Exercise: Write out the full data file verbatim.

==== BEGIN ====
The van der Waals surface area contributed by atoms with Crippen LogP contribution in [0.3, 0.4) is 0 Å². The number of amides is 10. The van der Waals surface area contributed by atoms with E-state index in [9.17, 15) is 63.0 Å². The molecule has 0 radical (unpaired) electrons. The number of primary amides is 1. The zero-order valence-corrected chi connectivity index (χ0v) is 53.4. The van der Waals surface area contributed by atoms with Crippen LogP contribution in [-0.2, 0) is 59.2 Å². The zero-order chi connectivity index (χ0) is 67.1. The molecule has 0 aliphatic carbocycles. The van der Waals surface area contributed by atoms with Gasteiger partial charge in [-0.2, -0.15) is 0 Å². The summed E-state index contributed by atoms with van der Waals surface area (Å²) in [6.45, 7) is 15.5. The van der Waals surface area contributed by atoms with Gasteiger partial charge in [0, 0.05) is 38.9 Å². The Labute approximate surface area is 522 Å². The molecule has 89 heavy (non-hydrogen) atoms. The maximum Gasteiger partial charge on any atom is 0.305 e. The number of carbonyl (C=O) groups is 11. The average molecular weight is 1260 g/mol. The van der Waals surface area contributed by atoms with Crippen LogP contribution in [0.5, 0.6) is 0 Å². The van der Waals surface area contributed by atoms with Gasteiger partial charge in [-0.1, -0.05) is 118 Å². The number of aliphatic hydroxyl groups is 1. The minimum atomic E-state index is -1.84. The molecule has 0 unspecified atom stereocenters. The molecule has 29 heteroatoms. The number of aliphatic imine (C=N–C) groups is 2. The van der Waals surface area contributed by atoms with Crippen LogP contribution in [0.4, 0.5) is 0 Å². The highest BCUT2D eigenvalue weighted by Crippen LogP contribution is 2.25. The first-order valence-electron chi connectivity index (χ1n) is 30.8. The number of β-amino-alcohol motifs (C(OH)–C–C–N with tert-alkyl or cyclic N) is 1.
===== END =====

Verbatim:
The van der Waals surface area contributed by atoms with Crippen LogP contribution in [0.3, 0.4) is 0 Å². The number of amides is 10. The van der Waals surface area contributed by atoms with E-state index in [9.17, 15) is 63.0 Å². The molecule has 0 radical (unpaired) electrons. The number of primary amides is 1. The zero-order valence-corrected chi connectivity index (χ0v) is 53.4. The van der Waals surface area contributed by atoms with Crippen LogP contribution in [-0.2, 0) is 59.2 Å². The zero-order chi connectivity index (χ0) is 67.1. The molecule has 0 aliphatic carbocycles. The van der Waals surface area contributed by atoms with Gasteiger partial charge in [-0.2, -0.15) is 0 Å². The summed E-state index contributed by atoms with van der Waals surface area (Å²) in [6.45, 7) is 15.5. The van der Waals surface area contributed by atoms with Gasteiger partial charge in [0, 0.05) is 38.9 Å². The Labute approximate surface area is 522 Å². The molecule has 89 heavy (non-hydrogen) atoms. The maximum Gasteiger partial charge on any atom is 0.305 e. The number of carbonyl (C=O) groups is 11. The average molecular weight is 1260 g/mol. The van der Waals surface area contributed by atoms with Crippen LogP contribution in [0.5, 0.6) is 0 Å². The van der Waals surface area contributed by atoms with Gasteiger partial charge in [-0.1, -0.05) is 118 Å². The number of aliphatic hydroxyl groups is 1. The minimum atomic E-state index is -1.84. The molecule has 0 unspecified atom stereocenters. The molecule has 29 heteroatoms. The number of aliphatic imine (C=N–C) groups is 2. The van der Waals surface area contributed by atoms with Crippen LogP contribution in [0.4, 0.5) is 0 Å². The highest BCUT2D eigenvalue weighted by Crippen LogP contribution is 2.25. The first-order valence-electron chi connectivity index (χ1n) is 30.8. The number of β-amino-alcohol motifs (C(OH)–C–C–N with tert-alkyl or cyclic N) is 1.